- On Oct. 23, Verizon announced that it had begun marketing long-distance services in Pennsylvania, where Verizon serves about 7 million access lines and the long-distance market is an estimated $3 billion annual revenue opportunity.
- Verizon is now offering long-distance service to approximately 54.5 percent of the former Bell Atlantic's access lines and more than two-thirds of all Verizon access lines nationwide. Verizon is now able to offer long distance in Massachusetts, Connecticut, New York and Pennsylvania, as well as 36 other states formerly served by GTE Long Distance.
- On Oct. 18, Verizon notified state regulators in Maine that it plans to file a long-distance application with the FCC by year's end. The company is also working closely with state regulators in New Hampshire, Vermont, Rhode Island and New Jersey, where similar notices were filed earlier this year.
- Verizon added 135,000 DSL lines in the third quarter and ended the period with approximately 975,000 lines in service -- a 625,000-line year-over-year increase. Average installation intervals have been cut in half, resulting in improved customer satisfaction.
- On Oct. 17, Verizon announced it had surpassed a total of 1 million DSL customers, representing 85 percent year-to-date growth, and the company is targeting 1.2 to 1.3 million DSL subscribers by year-end.
- Approximately 32.8 million of Verizon's 62.0 million access lines nationwide are DSL-qualified. Verizon recently extended the reach of its DSL service to an additional 3.5 million lines, as the company continues to add capacity in its central offices to meet continued strong demand. Approximately 2,050 central offices are equipped to provide DSL.
- Also on Oct. 17, Verizon Online, the company's Internet service provider, unveiled a fourth-quarter sales promotion for DSL service, including a three-month introductory rate of $29.95 per month. The promotion also includes a free modem, installation kit and digital camera.
- Verizon Online, which is the Internet service provider (ISP) to more than 1 million subscribers, reported a nearly 37 percent increase over third quarter 2000 customer totals.
Data and Telecom:
- Data Services revenues grew to nearly $1.8 billion, driven by 18.1 percent growth in data transport services over third quarter 2000.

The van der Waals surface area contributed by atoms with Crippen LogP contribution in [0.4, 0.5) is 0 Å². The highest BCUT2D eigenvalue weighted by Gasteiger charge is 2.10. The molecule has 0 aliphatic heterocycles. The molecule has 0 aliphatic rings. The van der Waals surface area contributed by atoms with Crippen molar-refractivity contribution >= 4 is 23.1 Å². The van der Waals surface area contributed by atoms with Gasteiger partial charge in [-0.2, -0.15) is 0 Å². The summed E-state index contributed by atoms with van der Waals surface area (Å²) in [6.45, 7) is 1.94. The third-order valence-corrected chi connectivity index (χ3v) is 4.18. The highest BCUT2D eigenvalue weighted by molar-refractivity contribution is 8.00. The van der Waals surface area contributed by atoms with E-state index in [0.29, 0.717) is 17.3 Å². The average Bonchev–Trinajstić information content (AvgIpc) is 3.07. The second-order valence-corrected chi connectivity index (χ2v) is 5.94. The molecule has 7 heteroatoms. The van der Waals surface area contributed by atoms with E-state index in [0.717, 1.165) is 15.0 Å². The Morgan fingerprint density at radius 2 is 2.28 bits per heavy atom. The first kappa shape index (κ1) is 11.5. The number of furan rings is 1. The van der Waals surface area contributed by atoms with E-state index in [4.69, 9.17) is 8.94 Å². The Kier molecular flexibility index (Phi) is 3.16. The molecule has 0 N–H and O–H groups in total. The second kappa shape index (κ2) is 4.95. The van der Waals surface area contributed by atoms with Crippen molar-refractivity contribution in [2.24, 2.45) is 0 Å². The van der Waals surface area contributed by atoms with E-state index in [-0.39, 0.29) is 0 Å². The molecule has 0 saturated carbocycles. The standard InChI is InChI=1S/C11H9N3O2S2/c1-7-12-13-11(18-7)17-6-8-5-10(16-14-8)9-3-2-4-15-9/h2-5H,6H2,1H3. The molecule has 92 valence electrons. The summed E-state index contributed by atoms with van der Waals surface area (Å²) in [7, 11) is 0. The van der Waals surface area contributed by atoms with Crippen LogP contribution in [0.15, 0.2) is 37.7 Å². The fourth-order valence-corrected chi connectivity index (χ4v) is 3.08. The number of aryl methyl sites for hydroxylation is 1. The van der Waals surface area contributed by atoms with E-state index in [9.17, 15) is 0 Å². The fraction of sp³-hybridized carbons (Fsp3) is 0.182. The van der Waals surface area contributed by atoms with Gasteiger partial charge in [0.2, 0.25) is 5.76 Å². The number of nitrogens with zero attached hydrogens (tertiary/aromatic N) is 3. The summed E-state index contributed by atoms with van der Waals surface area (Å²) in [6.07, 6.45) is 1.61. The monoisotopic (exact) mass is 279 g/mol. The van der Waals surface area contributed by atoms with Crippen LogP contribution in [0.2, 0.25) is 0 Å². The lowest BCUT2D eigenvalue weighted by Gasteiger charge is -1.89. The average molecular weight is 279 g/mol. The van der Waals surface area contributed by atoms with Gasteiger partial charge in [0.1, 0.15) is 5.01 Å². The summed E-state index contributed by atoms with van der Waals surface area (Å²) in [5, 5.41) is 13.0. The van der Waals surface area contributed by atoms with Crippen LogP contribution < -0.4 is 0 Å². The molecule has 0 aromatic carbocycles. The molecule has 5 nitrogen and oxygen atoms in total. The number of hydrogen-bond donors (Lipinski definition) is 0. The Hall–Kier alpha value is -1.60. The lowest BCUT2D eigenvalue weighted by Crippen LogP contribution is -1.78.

- The 52 percent third-quarter growth in data circuits as measured in ALEs marked Verizon's fourth consecutive quarter of more than 50 percent growth. Data circuits now account for more than half of Verizon's 128.5 million ALEs.
- On Oct. 23, Verizon and Microsoft announced that they were exploring ways to extend the reach of Verizon services through the use of select Microsoft®.NET and Windows®XP services. This would provide customers with remote access to features of Verizon's call services, such as Caller ID and voice mail, any time, anywhere and from virtually any device.
- Sales of packages of domestic wireline telecommunications services -- combining Caller ID, voice mail and other features -- increased 53 percent in the third quarter 2001 compared to the third quarter 2000.
- Verizon Wireless added 752,000 net new customers during the third quarter 2001, with the total number of customers growing 12.2 percent over the prior year to 28.7 million. Penetration of covered POPs, which have been adjusted to reflect updated census and network coverage data, increased to 13.0 percent.
- Nearly 94 percent of Verizon Wireless' total base is made up of contract customers. Retail contract gross additions increased 7 percent year-over-year. Retail net additions of contract customers increased 36 percent over the prior year.
- Total churn decreased to 2.2 percent, down year-over-year and sequentially.
- With the largest digital base in the U.S., Verizon Wireless ended the quarter with 20 million digital customers, 69 percent of total subscribers. These customers generate more than 90 percent of the company's busy-hour usage.
- Average usage per subscriber increased 36 percent to 274 minutes a month, with digital usage of approximately 370 minutes a month.
- Service revenues for the quarter grew 13.2 percent to $4.2 billion, with service revenue per subscriber increasing 1 percent to more than $49, the fifth consecutive quarter of a year-over-year increase in service revenue per subscriber. Total revenues were $4.5 billion, up 12.0 percent. Quarterly operating income rose 19.9 percent to $688 million, with operating cash flow increasing 12.3 percent to $1.6 billion.
- Industry-leading operating cash flow margin remained strong at 39 percent for the quarter.
- Verizon Wireless ended the quarter with 1.2 million subscribers to its Mobile Web and Mobile IP data services.
- This month the company introduced its 1XRTT high-speed Express Network for select enterprise customers and developers in the Philadelphia area. From laptops and PDAs, these subscribers are using the network's advanced high-speed data rates to access corporate intranets and the Internet. The company expects to consistently deliver 40-60 Kbs (kilobits per second) speeds, significantly higher than with alternative wireless technologies, when it rolls out Express Network to key markets around the country, including New York, in the fourth quarter.
- Revenues from consolidated international operations grew 17.5 percent over third quarter 2000 to $597 million. Operating income increased $96 million to $125 million, while operating cash flow increased 78 percent to $210 million compared to third quarter 2000.
- Total proportionate revenues increased $76 million over third quarter 2000 to $1.5 billion. Proportionate operating income of $350 million and proportionate operating cash flow of $618 million increased 15.9 percent and 17.9 percent, respectively, compared to third quarter 2000.
- The number of proportionate international wireless customers served by Verizon investments increased by 2.0 million to 9.1 million, a 28.6 percent increase over third quarter 2000. Verizon's international wireless investments reported strong customer gains, including Omnitel, now with 16.7 million subscribers; EuroTel Praha with 2.9 million; and Stet Hellas with 2.0 million.